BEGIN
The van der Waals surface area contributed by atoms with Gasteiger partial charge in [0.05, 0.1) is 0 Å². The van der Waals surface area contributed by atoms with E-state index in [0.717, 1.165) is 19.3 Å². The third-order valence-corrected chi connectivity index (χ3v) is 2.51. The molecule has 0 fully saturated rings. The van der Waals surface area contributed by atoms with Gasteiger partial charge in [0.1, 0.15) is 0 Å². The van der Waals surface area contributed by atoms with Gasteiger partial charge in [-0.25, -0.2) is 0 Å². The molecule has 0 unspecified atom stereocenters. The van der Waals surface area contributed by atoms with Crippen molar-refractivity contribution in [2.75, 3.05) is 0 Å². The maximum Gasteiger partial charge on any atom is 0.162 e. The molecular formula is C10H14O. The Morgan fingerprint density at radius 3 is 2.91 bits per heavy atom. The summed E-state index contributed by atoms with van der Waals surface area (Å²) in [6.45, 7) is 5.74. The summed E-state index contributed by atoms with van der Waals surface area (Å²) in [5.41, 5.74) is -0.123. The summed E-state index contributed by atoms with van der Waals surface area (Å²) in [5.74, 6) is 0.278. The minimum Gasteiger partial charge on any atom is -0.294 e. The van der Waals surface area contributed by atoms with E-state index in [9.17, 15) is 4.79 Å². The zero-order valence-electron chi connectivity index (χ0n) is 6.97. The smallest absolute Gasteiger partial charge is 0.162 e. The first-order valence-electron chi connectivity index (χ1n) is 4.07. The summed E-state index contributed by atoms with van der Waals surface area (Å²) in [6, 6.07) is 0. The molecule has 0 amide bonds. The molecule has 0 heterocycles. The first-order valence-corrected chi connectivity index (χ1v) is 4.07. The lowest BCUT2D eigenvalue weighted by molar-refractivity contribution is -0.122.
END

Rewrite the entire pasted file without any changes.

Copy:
The van der Waals surface area contributed by atoms with Gasteiger partial charge in [0.05, 0.1) is 0 Å². The van der Waals surface area contributed by atoms with E-state index in [0.717, 1.165) is 19.3 Å². The third-order valence-corrected chi connectivity index (χ3v) is 2.51. The molecule has 0 fully saturated rings. The van der Waals surface area contributed by atoms with Gasteiger partial charge in [0.1, 0.15) is 0 Å². The van der Waals surface area contributed by atoms with Gasteiger partial charge in [-0.25, -0.2) is 0 Å². The molecule has 0 unspecified atom stereocenters. The van der Waals surface area contributed by atoms with Crippen molar-refractivity contribution in [2.75, 3.05) is 0 Å². The maximum Gasteiger partial charge on any atom is 0.162 e. The molecular formula is C10H14O. The Morgan fingerprint density at radius 3 is 2.91 bits per heavy atom. The summed E-state index contributed by atoms with van der Waals surface area (Å²) in [6.45, 7) is 5.74. The summed E-state index contributed by atoms with van der Waals surface area (Å²) in [5.41, 5.74) is -0.123. The summed E-state index contributed by atoms with van der Waals surface area (Å²) in [5.74, 6) is 0.278. The minimum Gasteiger partial charge on any atom is -0.294 e. The van der Waals surface area contributed by atoms with E-state index in [9.17, 15) is 4.79 Å². The zero-order valence-electron chi connectivity index (χ0n) is 6.97. The smallest absolute Gasteiger partial charge is 0.162 e. The first-order valence-electron chi connectivity index (χ1n) is 4.07. The summed E-state index contributed by atoms with van der Waals surface area (Å²) in [6, 6.07) is 0. The molecule has 0 amide bonds. The molecule has 0 heterocycles. The first-order valence-corrected chi connectivity index (χ1v) is 4.07. The lowest BCUT2D eigenvalue weighted by molar-refractivity contribution is -0.122.